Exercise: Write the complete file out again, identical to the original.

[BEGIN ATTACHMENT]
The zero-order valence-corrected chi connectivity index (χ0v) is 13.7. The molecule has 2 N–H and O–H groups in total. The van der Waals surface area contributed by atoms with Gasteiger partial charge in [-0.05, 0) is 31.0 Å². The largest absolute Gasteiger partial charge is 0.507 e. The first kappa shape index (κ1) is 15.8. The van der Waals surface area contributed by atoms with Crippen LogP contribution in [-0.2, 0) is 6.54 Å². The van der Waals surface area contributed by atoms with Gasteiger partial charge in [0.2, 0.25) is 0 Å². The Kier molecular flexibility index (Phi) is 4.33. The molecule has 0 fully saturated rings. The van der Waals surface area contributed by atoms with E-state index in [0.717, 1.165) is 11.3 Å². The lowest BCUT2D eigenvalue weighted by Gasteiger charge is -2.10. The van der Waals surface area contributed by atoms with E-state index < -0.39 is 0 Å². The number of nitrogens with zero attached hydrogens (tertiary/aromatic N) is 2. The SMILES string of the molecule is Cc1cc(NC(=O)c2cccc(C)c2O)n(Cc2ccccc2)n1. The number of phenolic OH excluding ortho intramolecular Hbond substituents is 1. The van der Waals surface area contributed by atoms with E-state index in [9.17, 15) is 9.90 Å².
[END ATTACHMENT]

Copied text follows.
The zero-order valence-corrected chi connectivity index (χ0v) is 13.7. The molecule has 2 N–H and O–H groups in total. The van der Waals surface area contributed by atoms with Gasteiger partial charge in [-0.05, 0) is 31.0 Å². The largest absolute Gasteiger partial charge is 0.507 e. The first kappa shape index (κ1) is 15.8. The van der Waals surface area contributed by atoms with Crippen LogP contribution in [-0.2, 0) is 6.54 Å². The van der Waals surface area contributed by atoms with Gasteiger partial charge in [0.2, 0.25) is 0 Å². The Kier molecular flexibility index (Phi) is 4.33. The molecule has 0 fully saturated rings. The van der Waals surface area contributed by atoms with E-state index in [0.717, 1.165) is 11.3 Å². The lowest BCUT2D eigenvalue weighted by Gasteiger charge is -2.10. The van der Waals surface area contributed by atoms with E-state index < -0.39 is 0 Å². The number of nitrogens with zero attached hydrogens (tertiary/aromatic N) is 2. The SMILES string of the molecule is Cc1cc(NC(=O)c2cccc(C)c2O)n(Cc2ccccc2)n1. The number of phenolic OH excluding ortho intramolecular Hbond substituents is 1. The van der Waals surface area contributed by atoms with E-state index in [9.17, 15) is 9.90 Å².